Pradel G et al, 2017
a
Pre -assembled device
(JUDO glass cartridge injector)
Vaccject
TM b
User -assembled devices with
integrated needle with no sharps
exposed (Vaccject TM)
a Pradel G, Leader CT, Carestia S, Manager M. JUDO A new paradigm on compact and low cost vaccine delivery devices. 2017; bhttp://duoject.com/wp -content/uploads/2016/01/Vaccject_InformationCard -1.pdf

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VIPS is a Vaccine Alliance project from Gavi, World Health Organization, Bill & Melinda Gates Foundation, PATH and UNICEF
Single -chamber cartridge injectors
Comparator : Single Dose Vial (SDV) liquid and Autodisable ( AD ) Needle and Syringe
(N&S )


Section 1: Summary of innovation
1.1 Examples of innovation types:

JUDO ? a cartridge injector prototype


Image source : (1)
Vaccject TM

Image source : a
1.2. Description of innovation:
? There is a large market for delivery devices that utilize prefilled cartridge technology, e.g., the
pen injectors that deliver drugs for chronic conditions such as diabetes and hormone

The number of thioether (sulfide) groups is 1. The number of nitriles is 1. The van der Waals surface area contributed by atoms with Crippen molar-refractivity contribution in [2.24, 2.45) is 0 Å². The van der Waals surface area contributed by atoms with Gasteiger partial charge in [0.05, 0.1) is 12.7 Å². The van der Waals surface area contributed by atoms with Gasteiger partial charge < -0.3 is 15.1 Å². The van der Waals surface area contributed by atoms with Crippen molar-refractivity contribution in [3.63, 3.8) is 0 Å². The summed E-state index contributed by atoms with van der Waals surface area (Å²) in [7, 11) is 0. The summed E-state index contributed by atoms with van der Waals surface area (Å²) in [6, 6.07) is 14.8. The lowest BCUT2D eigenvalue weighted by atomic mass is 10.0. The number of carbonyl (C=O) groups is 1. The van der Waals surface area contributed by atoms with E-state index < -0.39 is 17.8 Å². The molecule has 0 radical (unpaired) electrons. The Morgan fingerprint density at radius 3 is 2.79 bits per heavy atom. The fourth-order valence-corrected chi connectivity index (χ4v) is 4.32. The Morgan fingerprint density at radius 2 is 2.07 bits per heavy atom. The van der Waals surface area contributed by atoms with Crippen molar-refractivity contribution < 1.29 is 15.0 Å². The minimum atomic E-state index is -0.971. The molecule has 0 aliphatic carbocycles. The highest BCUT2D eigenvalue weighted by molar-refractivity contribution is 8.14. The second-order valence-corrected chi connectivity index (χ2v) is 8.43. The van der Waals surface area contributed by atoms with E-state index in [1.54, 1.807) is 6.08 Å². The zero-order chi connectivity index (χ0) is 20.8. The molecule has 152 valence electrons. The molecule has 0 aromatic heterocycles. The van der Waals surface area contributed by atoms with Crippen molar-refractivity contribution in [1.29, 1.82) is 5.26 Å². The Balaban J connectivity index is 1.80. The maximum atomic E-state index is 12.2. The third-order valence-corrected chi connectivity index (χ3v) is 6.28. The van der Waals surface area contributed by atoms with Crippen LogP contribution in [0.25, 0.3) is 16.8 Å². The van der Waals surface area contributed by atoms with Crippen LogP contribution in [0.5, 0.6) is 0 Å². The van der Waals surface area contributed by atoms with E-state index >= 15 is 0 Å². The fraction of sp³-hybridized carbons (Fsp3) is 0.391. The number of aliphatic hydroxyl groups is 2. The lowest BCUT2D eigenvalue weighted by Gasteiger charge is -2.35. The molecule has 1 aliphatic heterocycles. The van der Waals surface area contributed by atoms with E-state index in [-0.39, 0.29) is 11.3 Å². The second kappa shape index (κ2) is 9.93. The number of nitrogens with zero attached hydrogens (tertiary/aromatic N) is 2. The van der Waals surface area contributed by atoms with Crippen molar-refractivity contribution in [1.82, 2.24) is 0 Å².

deficiencies whereby repeat injections are necessary and administered by the patient
themselves or the caregiver. Prefilled cartridges are also widely used to deliver anaesthesia for
dental applications.
? Prototypes of s ingle -chamber cartridge injectors for vaccines are single -dose presentations that
use pre -filled glass cartridges and are manually operated devices.
? The pre -filled cartridge is inserted into the delivery device that has a needle attached which is
either exposed or not exposed based on the design of the device , this is known as the user -
assembled device which is the main focus of this technical note (TN) for the assessment.
a https://www.who.int/immunization/research/meetings_workshops/PDVAC_2017_Delivery_Tech_Update_Zehrung_PATH.pdf

Solid Dose Implants

16 July 2020

23 VIPS Phase I Executive Summary Solid Dose Implants pdf

VIPS Phase I executive summary:
Solid - dose implants with applicator
June 2019
Solid -dose implants (SDIs) with applicator
About SDIs
? SDIs consist of vaccines (including antigens, adjuvants and excipients) that have been
reformulated into a solid format .
? A SDI is typically shaped like a needle that is sharp and strong enough to be implanted below the
skin and the dose it contains either dissolves immediately or is released slowly.
? In some cases, SDIs are contained in a cartridge or cassette for easy handling prior to
administration.
? An applicator is used to propel the SDI into the skin using a spring or compressed gas. The
applicator might be separate and re -usable, or integrated and single use.